Posted December 17, 2018
The federal government will soon start a $18 million project to rebuild Pleasure Island's beaches damaged by hurricanes Matthew and Florence, with Washington picking up most of the tab.
According to the Army Corps of Engineers, the contract includes the periodic nourishment scheduled for Carolina Beach and Kure Beach every three years, but "is unique because it also includes additional repairs to the shoreline for sand lost due to the passage of Hurricane Matthew in 2016 and Hurricane Florence in 2018."
Jonathan Bingham, chief of programs at the corps' Wilmington office, said the federal government will pay for about $14.2 million of the cost, with state and local governments picking up the remaining $3.8 million.
That federal cost includes roughly $3.4 million in additional federal funds, requiring no state or local match, for storm damage repair, Bingham said.
“The corps was fortunate to receive additional emergency funding to cover these repairs at 100 percent federal cost,” Jim Medlock, project manager with the corps, said in a statement. “This allows us to place more sand on the shoreline while reducing the amount of non-Federal funding required to accomplish the overall contract scope.”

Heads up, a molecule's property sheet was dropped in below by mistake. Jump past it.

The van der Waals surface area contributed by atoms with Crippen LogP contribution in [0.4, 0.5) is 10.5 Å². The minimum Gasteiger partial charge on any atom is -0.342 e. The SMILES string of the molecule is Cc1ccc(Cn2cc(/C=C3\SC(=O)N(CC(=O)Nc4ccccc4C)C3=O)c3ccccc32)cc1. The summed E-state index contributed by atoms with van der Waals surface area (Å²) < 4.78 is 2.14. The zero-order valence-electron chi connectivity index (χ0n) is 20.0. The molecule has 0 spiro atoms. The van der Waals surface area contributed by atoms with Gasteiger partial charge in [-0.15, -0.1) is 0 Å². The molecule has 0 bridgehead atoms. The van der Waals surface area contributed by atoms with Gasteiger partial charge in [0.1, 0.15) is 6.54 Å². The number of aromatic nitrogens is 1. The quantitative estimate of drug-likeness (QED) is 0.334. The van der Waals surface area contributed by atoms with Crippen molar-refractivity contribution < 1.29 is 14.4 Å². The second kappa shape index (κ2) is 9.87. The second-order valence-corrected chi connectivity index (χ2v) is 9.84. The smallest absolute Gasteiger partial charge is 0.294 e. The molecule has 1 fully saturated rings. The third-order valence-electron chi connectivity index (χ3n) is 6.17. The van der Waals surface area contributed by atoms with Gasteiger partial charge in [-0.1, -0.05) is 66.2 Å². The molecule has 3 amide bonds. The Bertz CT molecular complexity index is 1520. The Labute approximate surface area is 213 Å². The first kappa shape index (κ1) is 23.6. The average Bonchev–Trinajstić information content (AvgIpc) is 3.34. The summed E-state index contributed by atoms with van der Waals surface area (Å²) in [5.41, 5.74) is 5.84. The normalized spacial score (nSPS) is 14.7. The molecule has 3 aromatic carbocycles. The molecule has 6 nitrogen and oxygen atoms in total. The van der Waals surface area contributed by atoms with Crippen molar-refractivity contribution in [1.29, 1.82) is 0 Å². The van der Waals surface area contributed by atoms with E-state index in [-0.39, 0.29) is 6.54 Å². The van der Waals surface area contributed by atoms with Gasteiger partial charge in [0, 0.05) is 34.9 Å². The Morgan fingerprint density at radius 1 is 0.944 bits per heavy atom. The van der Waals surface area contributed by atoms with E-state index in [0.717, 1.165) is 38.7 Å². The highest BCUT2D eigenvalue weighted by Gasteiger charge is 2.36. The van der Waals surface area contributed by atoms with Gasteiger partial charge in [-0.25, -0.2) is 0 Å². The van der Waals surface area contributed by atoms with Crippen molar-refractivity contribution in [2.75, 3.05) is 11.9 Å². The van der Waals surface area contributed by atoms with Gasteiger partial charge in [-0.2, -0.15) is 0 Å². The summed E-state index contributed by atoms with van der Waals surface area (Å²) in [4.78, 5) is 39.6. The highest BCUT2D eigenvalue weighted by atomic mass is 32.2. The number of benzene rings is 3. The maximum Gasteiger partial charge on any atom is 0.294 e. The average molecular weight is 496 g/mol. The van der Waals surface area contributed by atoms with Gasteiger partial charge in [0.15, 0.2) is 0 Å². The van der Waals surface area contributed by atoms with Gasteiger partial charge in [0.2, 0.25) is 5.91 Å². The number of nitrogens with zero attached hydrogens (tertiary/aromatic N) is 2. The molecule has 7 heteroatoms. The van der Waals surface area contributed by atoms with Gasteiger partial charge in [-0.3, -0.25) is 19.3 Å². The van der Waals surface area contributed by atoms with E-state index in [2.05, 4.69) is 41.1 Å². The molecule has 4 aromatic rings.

"We're very pleased to get these additional federal funds," said Layton Bedsole, shore protection coordinator for New Hanover County.
New Hanover helps fund the local share of beach nourishment projects with room-tax revenue, which is generated via an additional tax on hotel and short-term reservations in the county.
Carolina Beach Mayor Joe Benson said the additional money will help replenish sand that was lost from the hurricanes that wouldn't have been part of a scheduled beach nourishment maintenance project.
"I think it's great," he said Tuesday.
No timeline has been set for construction to begin, but the project -- the contract was awarded to Weeks Marine of Cranford, New Jersey -- must be finished by April before turtle nesting season.